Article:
All of humanity has two things in common. First, we don’t like to be told how to live. Second, we like to tell others how to live. Try to disagree and you end up in category one. Jesus knew this when He said the words captured in Matthew 7:1-2. However, His words have been twisted by both Christians and non-Christians alike. Either we like to twist this verse because we don’t want others telling us what to do, or because we can tell others what to do—to stop being so judgmental! Either way, we’re adding our intentions into the Scripture, not drawing His truth out of it.
“How can you still not spell this word? We’ve practiced every night for the last three days!” I say to my six-year-old daughter as I recall winning—or maybe losing—my elementary spelling bee. We’ve all been there. Maybe it was hitting a ball, working an equation, fitting into a dress, making a grade, getting into a college, or starting the right profession. At some point, we’ve found our hope firmly seated on a one-way train steaming ahead off the steep cliff of living vicariously through the very people who were intended to “spring off” of us. Yet we know our offspring should be motivated by our momentum, not halted by our hang-ups.
On an otherwise innocent Sunday afternoon, an otherwise innocent four-year-old boy climbed to the top of a mountain and chucked a stolen necklace as far as he could. That morning, I came across the necklace in my Sunday School class at our North Hollywood church where my dad happened to be the new pastor. I loved seashells, and the necklace had no shortage of them. When it was time to eat animal crackers and juice, I must’ve put it in my pocket. You know, so some other heathen kid who didn’t appreciate seashells wouldn’t try to play with it. Fast forward, and I’m at home later that day. I reached into my pocket and my little fingers discovered my inadvertent plunder. My post-toddler logic decided that chucking it off the hill was the best way to avoid being found out.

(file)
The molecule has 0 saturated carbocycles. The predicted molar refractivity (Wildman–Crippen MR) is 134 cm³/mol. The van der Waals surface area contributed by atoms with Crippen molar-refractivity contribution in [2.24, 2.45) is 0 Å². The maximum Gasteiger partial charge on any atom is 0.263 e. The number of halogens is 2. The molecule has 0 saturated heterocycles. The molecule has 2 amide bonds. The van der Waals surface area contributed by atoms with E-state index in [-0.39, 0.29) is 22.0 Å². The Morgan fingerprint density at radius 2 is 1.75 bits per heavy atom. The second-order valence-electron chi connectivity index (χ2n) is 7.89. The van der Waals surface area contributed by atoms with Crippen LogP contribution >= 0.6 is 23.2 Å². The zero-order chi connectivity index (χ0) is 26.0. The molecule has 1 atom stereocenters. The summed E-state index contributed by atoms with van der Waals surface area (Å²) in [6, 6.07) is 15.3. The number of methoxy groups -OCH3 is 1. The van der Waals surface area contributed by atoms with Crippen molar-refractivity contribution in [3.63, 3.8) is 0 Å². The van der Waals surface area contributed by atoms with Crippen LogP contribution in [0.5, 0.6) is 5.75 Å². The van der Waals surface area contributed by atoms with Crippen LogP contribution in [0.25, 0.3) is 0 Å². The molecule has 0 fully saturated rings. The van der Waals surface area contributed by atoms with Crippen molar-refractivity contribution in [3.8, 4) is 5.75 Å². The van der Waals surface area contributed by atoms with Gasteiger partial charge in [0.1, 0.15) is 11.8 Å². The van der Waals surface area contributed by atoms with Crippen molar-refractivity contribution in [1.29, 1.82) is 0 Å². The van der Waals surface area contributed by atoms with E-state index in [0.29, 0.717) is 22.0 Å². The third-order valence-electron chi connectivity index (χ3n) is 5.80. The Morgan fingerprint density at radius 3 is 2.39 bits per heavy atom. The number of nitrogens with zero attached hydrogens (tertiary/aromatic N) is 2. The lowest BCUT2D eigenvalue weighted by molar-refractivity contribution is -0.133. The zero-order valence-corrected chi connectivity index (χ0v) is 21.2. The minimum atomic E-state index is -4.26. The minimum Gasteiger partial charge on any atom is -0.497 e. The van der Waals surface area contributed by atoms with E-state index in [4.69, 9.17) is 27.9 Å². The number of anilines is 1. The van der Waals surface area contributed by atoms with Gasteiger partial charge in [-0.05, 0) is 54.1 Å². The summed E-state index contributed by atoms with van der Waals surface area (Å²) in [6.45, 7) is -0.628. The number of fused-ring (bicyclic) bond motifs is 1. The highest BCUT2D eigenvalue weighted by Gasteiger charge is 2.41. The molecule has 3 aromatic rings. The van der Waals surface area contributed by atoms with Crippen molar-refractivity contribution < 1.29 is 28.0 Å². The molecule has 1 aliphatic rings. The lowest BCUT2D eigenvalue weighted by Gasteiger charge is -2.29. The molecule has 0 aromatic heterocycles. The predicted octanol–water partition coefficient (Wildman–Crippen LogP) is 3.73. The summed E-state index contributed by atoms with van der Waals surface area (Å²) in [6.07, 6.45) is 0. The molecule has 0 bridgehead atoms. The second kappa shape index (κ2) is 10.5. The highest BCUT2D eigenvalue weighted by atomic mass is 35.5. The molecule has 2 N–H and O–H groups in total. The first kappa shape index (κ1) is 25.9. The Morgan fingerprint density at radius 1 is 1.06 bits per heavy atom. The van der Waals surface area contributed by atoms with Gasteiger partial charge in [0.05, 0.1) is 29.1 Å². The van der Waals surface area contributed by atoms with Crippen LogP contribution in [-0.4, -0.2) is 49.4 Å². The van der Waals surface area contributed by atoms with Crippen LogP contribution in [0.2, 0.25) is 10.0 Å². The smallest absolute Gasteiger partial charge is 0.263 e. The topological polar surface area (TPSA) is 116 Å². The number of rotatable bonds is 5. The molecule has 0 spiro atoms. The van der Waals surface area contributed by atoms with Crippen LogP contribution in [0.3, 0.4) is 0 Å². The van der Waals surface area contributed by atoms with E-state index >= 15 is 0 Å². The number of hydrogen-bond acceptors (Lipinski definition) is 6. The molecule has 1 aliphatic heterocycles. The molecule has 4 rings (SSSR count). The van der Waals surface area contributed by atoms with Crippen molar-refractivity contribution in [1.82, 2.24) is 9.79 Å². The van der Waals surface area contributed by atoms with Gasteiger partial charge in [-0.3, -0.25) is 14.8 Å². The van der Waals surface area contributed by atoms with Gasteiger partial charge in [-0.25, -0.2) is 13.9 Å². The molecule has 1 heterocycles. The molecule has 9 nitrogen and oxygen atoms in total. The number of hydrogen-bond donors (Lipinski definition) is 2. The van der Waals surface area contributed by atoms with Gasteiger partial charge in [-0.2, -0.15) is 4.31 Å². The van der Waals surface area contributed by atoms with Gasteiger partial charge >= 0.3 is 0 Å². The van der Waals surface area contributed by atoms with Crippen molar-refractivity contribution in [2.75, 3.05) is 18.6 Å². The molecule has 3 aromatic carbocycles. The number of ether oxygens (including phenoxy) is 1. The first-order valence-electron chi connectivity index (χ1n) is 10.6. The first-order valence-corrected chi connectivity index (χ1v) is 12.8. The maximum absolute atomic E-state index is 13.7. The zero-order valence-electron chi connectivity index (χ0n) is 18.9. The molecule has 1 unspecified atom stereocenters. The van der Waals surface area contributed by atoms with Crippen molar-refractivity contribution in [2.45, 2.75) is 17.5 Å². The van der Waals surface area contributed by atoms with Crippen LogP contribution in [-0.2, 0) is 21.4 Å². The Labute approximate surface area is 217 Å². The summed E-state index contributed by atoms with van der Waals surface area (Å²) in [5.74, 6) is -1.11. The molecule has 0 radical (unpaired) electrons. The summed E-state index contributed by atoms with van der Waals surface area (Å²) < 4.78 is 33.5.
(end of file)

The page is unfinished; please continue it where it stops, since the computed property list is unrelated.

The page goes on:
A stick figure drawing of a girl riding non-descript kid’s play-thing hangs proudly on my fridge with these wobbly-written words, “I want a schuder for Christmas.” I investigate the image with my 6-year-old daughter to discover she’s prompting Santa to remember her scooter request. Side note: since she was 3-years-old, I’ve been trying to convince her Santa is pretend and I actually buy the gifts.
I write this dandy blog entry on day 346 of the year 2015. You may be reading it on day 350-something, or perhaps someday in 2016. If we’re counting days, then we’re probably keeping track of our place in time, and our progress too. Like, “I started writing this post 15 minutes ago, and I’m only a few sentences in.” Like, “We’ve been trying to pay off our Death-Star-sized school debt since Darth Vader was still a cute, blond Skywalker.” Like, “We’ve been asking God to heal this, restore that relationship, provide for this, and help us realize our purpose for six months, five years,” or maybe a lifetime.
If you’ve been around church much, you’ve probably heard the miraculous story of Lazarus. He’s the guy who died, was put in a tomb for four days, and Jesus still raised his stanky legs back to life. In fact, unless you heard Pastor Craig’s message this week, that’s likely the only way you’ve heard the story. However, as Pastor Craig pointed out, that’s not really how it’s written. Don’t believe me? Read John 11:1-44 right quick.
You step into a repurposed old brick building onto a concrete floor. You pass a wall of hanging succulents and nearly trip over a hand-made, steel and plywood stand with six different local food magazines. You stop at a beautiful, locally sourced, wooden countertop where you can choose from exactly five different combinations of caffeine and milk. Don’t ask for sugar; you will be removed. A macchiato never includes caramel, and it’s a drink sized for a squirrel. You’ve entered a hipster coffee shop. If you just realized this, you’re probably not a hipster.
Quitting cigarettes is pretty difficult, so you quit quitting them and start smoking again. Or, maybe you’re trying to start actually moving your body to the extent that you use more calories than you consume. Then, approximately 8.3 days later, you quit that too. Maybe you quit jobs too often, or you give up trying to get better in your marriage, or you stop reading the Bible. What’s your quitting habit?
Don’t you love Bible jokes? What would Boaz be if he didn’t marry Ruth? Ruthless. No, not that kind of Bible joke. I’m talking about when it feels like the Bible pulls a fast one on you. Like when you assume a tiny, Old Testament book named after some obscure character might not be all that relevant, and then it’s like, “BAM, here’s the answer to all your life’s problems.”
Have you ever helped a toddler learn how to build a tower? The kind they’ll destroy seconds before it’s finished? On your solid base, both of you build upward. Then, with a spark in his eye, your building buddy introduces the full force of his fist to the weakest part of your tower. Now, you let the toddler build his own tower. Perhaps you’ll get your turn to topple. Yet, his tower repeatedly falls before it’s tall enough to be called a tower at all.
Topics: stay positive